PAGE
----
Late Sunday morning 20th, our Regt was withdrawn from this position and moved with its brigade to a new position. Skirmishers from 26th Ohio vols, Genl Woods Division relieved our own skirmishers and that Regt occupied the position from which we had first withdrawn. This position is also only particularly marked by two large vats, used for manufacture of nitre, about two hundred yards to the rear.

At 12 o'clock on Sunday (20) our Regt was [strike]detached from our brigade and [strike] assigned a position upon a hill, our front being South. A deep ravine was in front of this hill, & on our right, heavy timber; on our left, an open field with timber beyond. X There was an old house, about two hundred yards to our rear which was, subsequently occupied by our wounded. X Our support in this position consisted of three or four fragments of regiments with the 9th Ohio, on our left. The 22nd Michigan and 89th Ohio on our right, and the 2nd Minnesota in reserve * . I have not learned any name by which this position may be designated, therefore have substituted a description of it. #

Immediately after taking position (12 m) [12 noon] the skirmishers of the enemy engaged us and in a short time a strong force moved against us. A severe engagement resulted in the defeat of the enemy. Heavy skirmishing continued until two o'clock p.m. when the enemy again made an attempt to carry our position, in which he failed, but our loss in killed and wounded was severe. Our revolving rifles inflicted great punishment upon the enemy. At 2 1/2 o'clock Lt Col D M Stoughton who was commdg the Regt up to this time was severely wounded and reluctantly left the field.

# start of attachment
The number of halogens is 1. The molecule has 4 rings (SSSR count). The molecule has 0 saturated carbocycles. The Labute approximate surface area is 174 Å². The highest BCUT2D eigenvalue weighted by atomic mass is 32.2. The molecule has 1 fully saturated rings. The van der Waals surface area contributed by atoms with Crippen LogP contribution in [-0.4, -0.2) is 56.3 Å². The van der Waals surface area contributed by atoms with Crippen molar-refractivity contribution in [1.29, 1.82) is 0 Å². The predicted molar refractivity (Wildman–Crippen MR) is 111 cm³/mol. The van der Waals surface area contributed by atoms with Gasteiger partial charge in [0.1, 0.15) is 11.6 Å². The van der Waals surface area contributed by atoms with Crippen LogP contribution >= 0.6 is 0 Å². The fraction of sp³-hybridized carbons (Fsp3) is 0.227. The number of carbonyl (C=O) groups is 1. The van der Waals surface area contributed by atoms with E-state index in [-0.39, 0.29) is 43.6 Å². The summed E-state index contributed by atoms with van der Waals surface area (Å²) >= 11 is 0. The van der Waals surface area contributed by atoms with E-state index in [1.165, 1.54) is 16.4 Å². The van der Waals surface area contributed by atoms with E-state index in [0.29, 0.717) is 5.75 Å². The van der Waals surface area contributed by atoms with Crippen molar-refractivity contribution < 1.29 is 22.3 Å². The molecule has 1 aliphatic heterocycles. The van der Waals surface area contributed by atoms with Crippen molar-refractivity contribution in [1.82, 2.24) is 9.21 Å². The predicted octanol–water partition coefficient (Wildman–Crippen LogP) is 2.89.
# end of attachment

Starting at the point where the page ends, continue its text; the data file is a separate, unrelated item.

(By three o'clock every effort had failed to procure a further supply of ammunition). Orderlies repeatedly sent to report our condition and position to Col Sirwell cmdg our brigade and to Gen Negley cmdg our Div. and to obtain ammunition, returned without being able to accomplish the objects for which they were sent. C Orders were now given to economise our ammunition and the cartridge boxes of our killed & wounded were all carefully searched. The hospitals were searched for any ammunition that might have been carried there in the cartridge boxes of our wounded men and by this means obtained sufficient ammunition to meet the enemy in his third assault upon our position about five o'clock. In this assault upon us the enemy crossed the ravine in our front and carried his banners up the hill to within twenty yards of our line. He was defeated & driven back with heavy loss. Our own loss was also heavy. During the afternoon a rebel battery had range on our position, its shells bursting in our ranks and setting fire to the leaves, and dry bush in our front. (which must have consumed the killed and wounded of the enemy and cover of his fire). The wounded in our front under cover of our own fire were all removed (from the fire).

Having been defeated in his third attack upon us the enemy retired, leaving only a heavy line of skirmishers to oppose us. A sharp fire from this line exhaused [exhausted] all our ammunition. A short time before Sundown when the 2nd Regt Minn Vols relieved us. (but only such men as were out of ammunition entirely)